Furniture Designs
Gehry Residence
Loyola Law School
Residences 1
Residences 2
Fish and Snake Lamps
Chiat/Day Building
Vitra International Headquarters
Walt Disney Concert Hall
Fish Sculpture
Lewis Residence
Frederick R. Weisman Art Museum
EMR Communications and Technology Center
Guggenheim Museum Bilbao
Nationale-Nederlanden Building
Vontz Center for Molecular Studies
Der Neue Zollhof
Experience Music Project
DG Bank Building
Ustra Office Building
Conde Nast Cafeteria
Telluride Residence
Performing Arts Center at Bard College
Peter B. Lewis Building
Guggenheim Museum New York
Hotel at Marques de Riscal
Ray and Maria Stata Center
Maggie's Centre Dundee
Millennium Park Music Pavilion and Great Lawn
New York Times Headquarters
 Frank Gehry Architect
   ExhibitionBiographyProjects Order the Catalogue
Enlarge image

Photo: © Grant Mudford Los Angeles CA.

previous   next
Los Angeles 1978–

In 1978, Gehry was chosen by Loyola Marymount University to develop a campus plan for their law school. The project has been executed in several stages and remains ongoing (including an additional building and a large outdoor stage area to be completed in 2002). The gradual expansion of the campus and its status as a work-in-progress is underscored by the nonaxial layout, which suggests an "unplanned" quality to the area that is heightened by the distinct, individual character of each building.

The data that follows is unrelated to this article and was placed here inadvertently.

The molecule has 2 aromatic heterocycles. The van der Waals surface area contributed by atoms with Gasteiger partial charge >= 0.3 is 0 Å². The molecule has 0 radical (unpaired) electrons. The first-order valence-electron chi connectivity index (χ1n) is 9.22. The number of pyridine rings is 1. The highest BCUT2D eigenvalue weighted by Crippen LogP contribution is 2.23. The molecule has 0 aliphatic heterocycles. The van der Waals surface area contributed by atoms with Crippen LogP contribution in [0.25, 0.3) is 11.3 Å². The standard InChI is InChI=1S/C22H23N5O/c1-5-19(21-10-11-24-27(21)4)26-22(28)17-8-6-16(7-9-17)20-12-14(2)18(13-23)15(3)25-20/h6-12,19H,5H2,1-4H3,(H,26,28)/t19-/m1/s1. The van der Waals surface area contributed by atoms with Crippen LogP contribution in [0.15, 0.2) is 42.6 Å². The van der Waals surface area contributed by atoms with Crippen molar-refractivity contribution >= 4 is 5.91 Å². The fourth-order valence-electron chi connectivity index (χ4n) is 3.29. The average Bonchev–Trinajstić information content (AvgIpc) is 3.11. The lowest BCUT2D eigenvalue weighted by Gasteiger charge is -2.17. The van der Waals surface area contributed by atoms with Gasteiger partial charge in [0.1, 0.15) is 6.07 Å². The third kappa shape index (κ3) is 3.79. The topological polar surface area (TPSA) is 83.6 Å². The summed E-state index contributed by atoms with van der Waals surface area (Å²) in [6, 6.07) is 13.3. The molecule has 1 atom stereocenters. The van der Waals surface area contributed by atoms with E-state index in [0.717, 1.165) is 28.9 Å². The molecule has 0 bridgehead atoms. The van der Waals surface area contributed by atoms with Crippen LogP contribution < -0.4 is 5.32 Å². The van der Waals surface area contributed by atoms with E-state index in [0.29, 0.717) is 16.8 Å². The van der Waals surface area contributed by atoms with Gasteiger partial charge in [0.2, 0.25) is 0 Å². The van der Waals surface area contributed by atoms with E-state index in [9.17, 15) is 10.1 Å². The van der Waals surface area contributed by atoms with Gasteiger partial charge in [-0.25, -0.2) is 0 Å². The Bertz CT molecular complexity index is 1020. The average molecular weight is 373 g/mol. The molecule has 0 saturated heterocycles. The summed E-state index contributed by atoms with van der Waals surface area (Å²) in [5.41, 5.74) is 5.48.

When Gehry took on the commission, the law school consisted of one building in an industrial area near downtown Los Angeles. In response to the university's request that he define a welcoming environment for the school and its commuting student population, the architect created a parklike campus. Mounds of grass and trees are scattered between the buildings, and the main entrance is elevated slightly and accessed by several steps from Olympic Boulevard. Gehry's design conveys a palpable sense of place, but one that is also seamlessly integrated into its urban environment—an important consideration for the architect.

The design makes reference, however obliquely, to classical architecture, drawing on the configuration of a Greek acropolis for the arrangement of buildings and for several structural details. The historical allusions acknowledge the school's wish to visually communicate the history and solemnity of the legal profession, while Gehry's surprising reconfigurations of familiar elements suggest the lively debates that might occur within the classrooms.